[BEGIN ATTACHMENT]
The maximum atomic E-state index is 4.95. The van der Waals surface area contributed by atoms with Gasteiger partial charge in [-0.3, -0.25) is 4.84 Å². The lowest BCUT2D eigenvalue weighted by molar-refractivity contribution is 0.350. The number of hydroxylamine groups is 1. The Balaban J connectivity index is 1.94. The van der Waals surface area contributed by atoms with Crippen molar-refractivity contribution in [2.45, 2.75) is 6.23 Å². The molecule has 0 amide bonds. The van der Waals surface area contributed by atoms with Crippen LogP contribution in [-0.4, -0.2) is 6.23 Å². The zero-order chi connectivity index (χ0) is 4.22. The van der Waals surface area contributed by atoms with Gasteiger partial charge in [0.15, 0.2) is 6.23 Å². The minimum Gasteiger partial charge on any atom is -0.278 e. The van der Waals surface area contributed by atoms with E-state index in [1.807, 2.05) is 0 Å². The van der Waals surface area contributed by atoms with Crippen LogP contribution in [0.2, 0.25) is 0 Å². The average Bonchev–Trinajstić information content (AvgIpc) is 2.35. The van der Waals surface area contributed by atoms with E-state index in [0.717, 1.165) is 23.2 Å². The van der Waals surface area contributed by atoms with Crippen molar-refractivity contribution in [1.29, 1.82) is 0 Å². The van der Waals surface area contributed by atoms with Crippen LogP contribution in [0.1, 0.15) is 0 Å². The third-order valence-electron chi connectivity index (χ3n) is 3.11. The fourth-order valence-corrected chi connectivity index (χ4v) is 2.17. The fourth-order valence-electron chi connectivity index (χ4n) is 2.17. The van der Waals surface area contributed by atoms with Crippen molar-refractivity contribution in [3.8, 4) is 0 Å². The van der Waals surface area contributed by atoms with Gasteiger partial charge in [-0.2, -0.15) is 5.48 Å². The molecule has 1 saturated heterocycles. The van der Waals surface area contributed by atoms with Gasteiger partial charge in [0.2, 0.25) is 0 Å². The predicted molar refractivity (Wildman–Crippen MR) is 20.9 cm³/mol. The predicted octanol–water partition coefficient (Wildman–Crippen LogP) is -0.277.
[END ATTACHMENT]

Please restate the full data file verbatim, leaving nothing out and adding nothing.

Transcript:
The maximum atomic E-state index is 4.95. The van der Waals surface area contributed by atoms with Gasteiger partial charge in [-0.3, -0.25) is 4.84 Å². The lowest BCUT2D eigenvalue weighted by molar-refractivity contribution is 0.350. The number of hydroxylamine groups is 1. The Balaban J connectivity index is 1.94. The van der Waals surface area contributed by atoms with Crippen molar-refractivity contribution in [2.45, 2.75) is 6.23 Å². The molecule has 0 amide bonds. The van der Waals surface area contributed by atoms with Crippen LogP contribution in [-0.4, -0.2) is 6.23 Å². The zero-order chi connectivity index (χ0) is 4.22. The van der Waals surface area contributed by atoms with Gasteiger partial charge in [0.15, 0.2) is 6.23 Å². The minimum Gasteiger partial charge on any atom is -0.278 e. The van der Waals surface area contributed by atoms with E-state index in [1.807, 2.05) is 0 Å². The van der Waals surface area contributed by atoms with Crippen LogP contribution in [0.2, 0.25) is 0 Å². The average Bonchev–Trinajstić information content (AvgIpc) is 2.35. The van der Waals surface area contributed by atoms with E-state index in [0.717, 1.165) is 23.2 Å². The van der Waals surface area contributed by atoms with Crippen molar-refractivity contribution in [1.29, 1.82) is 0 Å². The van der Waals surface area contributed by atoms with Crippen LogP contribution in [0.1, 0.15) is 0 Å². The third-order valence-electron chi connectivity index (χ3n) is 3.11. The fourth-order valence-corrected chi connectivity index (χ4v) is 2.17. The fourth-order valence-electron chi connectivity index (χ4n) is 2.17. The van der Waals surface area contributed by atoms with Crippen molar-refractivity contribution in [3.8, 4) is 0 Å². The van der Waals surface area contributed by atoms with Gasteiger partial charge in [-0.2, -0.15) is 5.48 Å². The molecule has 1 saturated heterocycles. The van der Waals surface area contributed by atoms with Gasteiger partial charge in [0.2, 0.25) is 0 Å². The predicted molar refractivity (Wildman–Crippen MR) is 20.9 cm³/mol. The predicted octanol–water partition coefficient (Wildman–Crippen LogP) is -0.277.